We are glad, therefore, to see that another person of very distinguished attainments, both literary and scientific, has come forward to direct the attention of the public to this interesting subject.
Though Dr. Southwood Smith's Lectures were written expressly for medical students, yet it was also his avowed object to adapt them to the scientific and literary public. While the most important facts of the science are communicated, we think he has succeeded in expressing them in such language, and exhibiting them in such a manner, as to render them perfectly intelligible to the unprofessional. The peculiar advantage of this course seems to be, that the subject is simplified, and the most general, important, and interesting principles of the science are brought forward prominently-exhibited distinctlyillustrated fully. The plan of the course is itself new; it is truly scientific: it is calculated to convey the knowledge to be communicated by the easiest, the shortest, and the completest process. He begins with the consideration of the simplest examples of animal existence: examines the organs and functions of the simple beings which are thus placed at the bottom of the scale, in order to exhibit a distinct view of the phenomena of life in its simplest condition; then traces through all the gradations of the scale, the gradual complication of organs and functions up to man, who, according to a general law of the animal economy, by possessing the most complicated organization, becomes the most perfect of all animals.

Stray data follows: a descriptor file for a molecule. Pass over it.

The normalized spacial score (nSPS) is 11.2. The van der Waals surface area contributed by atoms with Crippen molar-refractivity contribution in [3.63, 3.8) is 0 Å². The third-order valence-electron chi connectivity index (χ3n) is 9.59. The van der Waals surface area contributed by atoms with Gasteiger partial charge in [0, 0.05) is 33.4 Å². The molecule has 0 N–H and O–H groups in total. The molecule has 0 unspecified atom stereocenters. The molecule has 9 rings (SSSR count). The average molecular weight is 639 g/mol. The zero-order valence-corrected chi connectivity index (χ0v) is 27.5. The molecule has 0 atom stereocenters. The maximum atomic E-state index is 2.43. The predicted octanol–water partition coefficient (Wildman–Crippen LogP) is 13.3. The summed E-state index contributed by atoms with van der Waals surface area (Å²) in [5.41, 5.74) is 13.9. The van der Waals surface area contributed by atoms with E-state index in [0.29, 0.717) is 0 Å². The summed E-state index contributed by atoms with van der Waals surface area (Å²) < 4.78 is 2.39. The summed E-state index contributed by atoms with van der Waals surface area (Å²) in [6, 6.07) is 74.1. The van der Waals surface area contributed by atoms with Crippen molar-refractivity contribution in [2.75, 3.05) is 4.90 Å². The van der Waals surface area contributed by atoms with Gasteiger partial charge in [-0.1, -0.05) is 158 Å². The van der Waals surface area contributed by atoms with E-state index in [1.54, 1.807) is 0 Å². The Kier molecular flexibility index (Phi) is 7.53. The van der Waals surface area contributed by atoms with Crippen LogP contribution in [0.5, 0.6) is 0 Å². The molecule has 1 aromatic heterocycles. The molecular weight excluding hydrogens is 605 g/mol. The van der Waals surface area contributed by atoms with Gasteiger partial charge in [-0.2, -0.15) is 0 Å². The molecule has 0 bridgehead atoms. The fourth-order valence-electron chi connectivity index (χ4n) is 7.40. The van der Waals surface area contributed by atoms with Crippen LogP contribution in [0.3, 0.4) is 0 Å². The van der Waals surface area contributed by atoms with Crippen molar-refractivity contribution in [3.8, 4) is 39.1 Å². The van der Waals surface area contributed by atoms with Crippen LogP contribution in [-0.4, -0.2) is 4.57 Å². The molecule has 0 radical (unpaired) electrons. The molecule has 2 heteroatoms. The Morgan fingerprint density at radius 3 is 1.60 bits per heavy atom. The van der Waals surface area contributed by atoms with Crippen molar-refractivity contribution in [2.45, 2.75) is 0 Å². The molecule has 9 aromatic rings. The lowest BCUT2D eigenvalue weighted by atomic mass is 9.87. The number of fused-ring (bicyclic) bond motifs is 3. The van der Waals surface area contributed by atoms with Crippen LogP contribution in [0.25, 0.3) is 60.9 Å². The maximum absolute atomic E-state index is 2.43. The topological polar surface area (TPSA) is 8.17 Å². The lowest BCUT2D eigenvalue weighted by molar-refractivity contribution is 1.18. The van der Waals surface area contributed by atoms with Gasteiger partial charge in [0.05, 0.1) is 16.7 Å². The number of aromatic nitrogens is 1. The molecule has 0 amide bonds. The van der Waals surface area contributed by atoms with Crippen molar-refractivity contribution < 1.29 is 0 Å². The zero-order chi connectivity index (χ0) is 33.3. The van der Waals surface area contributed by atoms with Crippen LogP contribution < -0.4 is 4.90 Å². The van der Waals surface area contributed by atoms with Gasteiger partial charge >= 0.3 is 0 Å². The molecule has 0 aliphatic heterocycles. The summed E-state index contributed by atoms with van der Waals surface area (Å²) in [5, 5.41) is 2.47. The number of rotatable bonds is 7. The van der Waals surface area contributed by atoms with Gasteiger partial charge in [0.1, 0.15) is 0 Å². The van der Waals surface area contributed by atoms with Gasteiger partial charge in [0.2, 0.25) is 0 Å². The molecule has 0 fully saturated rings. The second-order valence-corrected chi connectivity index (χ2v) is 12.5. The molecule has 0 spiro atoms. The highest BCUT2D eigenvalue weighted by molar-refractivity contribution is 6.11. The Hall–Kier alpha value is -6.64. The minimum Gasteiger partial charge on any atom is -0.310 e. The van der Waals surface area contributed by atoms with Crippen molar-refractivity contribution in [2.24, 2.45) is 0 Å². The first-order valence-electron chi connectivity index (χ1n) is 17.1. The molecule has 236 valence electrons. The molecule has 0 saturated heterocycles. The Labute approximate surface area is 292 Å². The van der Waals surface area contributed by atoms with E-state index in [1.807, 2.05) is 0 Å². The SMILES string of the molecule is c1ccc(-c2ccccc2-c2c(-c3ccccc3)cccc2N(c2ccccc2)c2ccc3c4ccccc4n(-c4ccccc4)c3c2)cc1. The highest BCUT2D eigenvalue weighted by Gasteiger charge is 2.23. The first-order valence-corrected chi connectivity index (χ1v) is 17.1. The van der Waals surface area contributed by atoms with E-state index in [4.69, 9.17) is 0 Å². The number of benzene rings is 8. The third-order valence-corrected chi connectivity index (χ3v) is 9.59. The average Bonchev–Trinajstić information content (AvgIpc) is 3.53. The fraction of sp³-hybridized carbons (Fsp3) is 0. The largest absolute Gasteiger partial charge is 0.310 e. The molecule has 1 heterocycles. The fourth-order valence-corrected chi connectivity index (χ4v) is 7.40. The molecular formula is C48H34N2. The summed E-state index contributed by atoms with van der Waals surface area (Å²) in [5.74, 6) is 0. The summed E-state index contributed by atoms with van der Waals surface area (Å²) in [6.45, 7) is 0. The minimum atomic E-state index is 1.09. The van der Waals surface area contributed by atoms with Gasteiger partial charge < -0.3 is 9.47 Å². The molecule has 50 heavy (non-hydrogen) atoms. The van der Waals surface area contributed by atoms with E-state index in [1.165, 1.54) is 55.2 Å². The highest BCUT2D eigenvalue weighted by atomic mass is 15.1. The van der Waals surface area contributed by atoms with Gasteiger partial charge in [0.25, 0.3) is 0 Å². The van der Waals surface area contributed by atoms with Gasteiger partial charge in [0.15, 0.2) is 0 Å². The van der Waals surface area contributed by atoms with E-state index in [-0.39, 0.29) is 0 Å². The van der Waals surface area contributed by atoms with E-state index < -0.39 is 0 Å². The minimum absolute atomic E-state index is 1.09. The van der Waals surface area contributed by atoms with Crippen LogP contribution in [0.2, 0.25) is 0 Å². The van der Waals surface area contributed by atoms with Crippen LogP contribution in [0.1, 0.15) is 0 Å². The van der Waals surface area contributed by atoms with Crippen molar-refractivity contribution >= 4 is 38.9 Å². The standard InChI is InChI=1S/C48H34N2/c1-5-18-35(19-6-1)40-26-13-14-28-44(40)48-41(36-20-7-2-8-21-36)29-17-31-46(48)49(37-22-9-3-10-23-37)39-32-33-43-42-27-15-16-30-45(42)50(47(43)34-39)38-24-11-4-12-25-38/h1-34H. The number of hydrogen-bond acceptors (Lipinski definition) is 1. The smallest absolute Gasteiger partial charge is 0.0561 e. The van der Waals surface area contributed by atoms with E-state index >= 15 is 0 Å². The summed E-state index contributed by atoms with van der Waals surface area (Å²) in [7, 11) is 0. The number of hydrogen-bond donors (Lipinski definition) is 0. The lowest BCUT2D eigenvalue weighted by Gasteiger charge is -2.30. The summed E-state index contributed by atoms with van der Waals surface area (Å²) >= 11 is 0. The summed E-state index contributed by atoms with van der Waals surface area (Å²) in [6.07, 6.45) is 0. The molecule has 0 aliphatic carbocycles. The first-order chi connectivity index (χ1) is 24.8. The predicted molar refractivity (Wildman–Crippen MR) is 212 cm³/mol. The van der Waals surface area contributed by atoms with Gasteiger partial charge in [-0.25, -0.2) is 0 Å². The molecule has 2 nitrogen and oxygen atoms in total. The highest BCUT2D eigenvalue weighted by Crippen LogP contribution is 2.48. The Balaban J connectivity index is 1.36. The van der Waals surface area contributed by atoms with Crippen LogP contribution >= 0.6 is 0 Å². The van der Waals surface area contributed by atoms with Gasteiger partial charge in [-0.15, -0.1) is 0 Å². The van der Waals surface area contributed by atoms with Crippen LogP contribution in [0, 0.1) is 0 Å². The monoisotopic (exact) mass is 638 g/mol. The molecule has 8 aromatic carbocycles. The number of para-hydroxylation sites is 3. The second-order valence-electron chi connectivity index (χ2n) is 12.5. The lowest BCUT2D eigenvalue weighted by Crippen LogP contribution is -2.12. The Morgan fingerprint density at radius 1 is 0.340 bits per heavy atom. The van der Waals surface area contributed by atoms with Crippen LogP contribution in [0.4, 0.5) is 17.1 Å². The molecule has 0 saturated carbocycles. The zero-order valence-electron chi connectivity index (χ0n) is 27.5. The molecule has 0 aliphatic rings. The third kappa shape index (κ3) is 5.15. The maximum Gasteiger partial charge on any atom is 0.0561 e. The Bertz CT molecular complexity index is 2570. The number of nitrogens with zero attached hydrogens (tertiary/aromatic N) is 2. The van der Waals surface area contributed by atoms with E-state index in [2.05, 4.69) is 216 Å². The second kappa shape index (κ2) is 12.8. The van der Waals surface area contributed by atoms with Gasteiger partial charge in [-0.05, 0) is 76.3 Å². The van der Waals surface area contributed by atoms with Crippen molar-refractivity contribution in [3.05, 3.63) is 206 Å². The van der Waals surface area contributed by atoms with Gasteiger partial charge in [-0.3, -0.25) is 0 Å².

As the knowledge which is conveyed in the prosecution of this plan is very interesting in itself, and perfectly intelligible to the general reader, we purpose to give in the present paper an outline of the course, so far as it has yet been delivered. We trust next month to be able to carry on this sketch, or at any rate, at no distant period, to give a further view of Dr. Smith's valuable contribution to the spread of science.
There is a certain structure, there are certain functions, which are common to all living beings: before entering into any details which must comprise particular modifications of life, Dr. Smith commenced with a statement of what life is, and exhibited a general view of the phenomena which are common and essential to all the beings endowed with it.
All objects in nature, said the Lecturer, are either unorganized or organized. The sciences which treat of unorganized bodies, receive different names according to the kind of properties which it is their province to investigate. The sciences which treat of organized bodies are two only, viz. anatomy, which exhibits their structure; and physiology, which investigates their functions.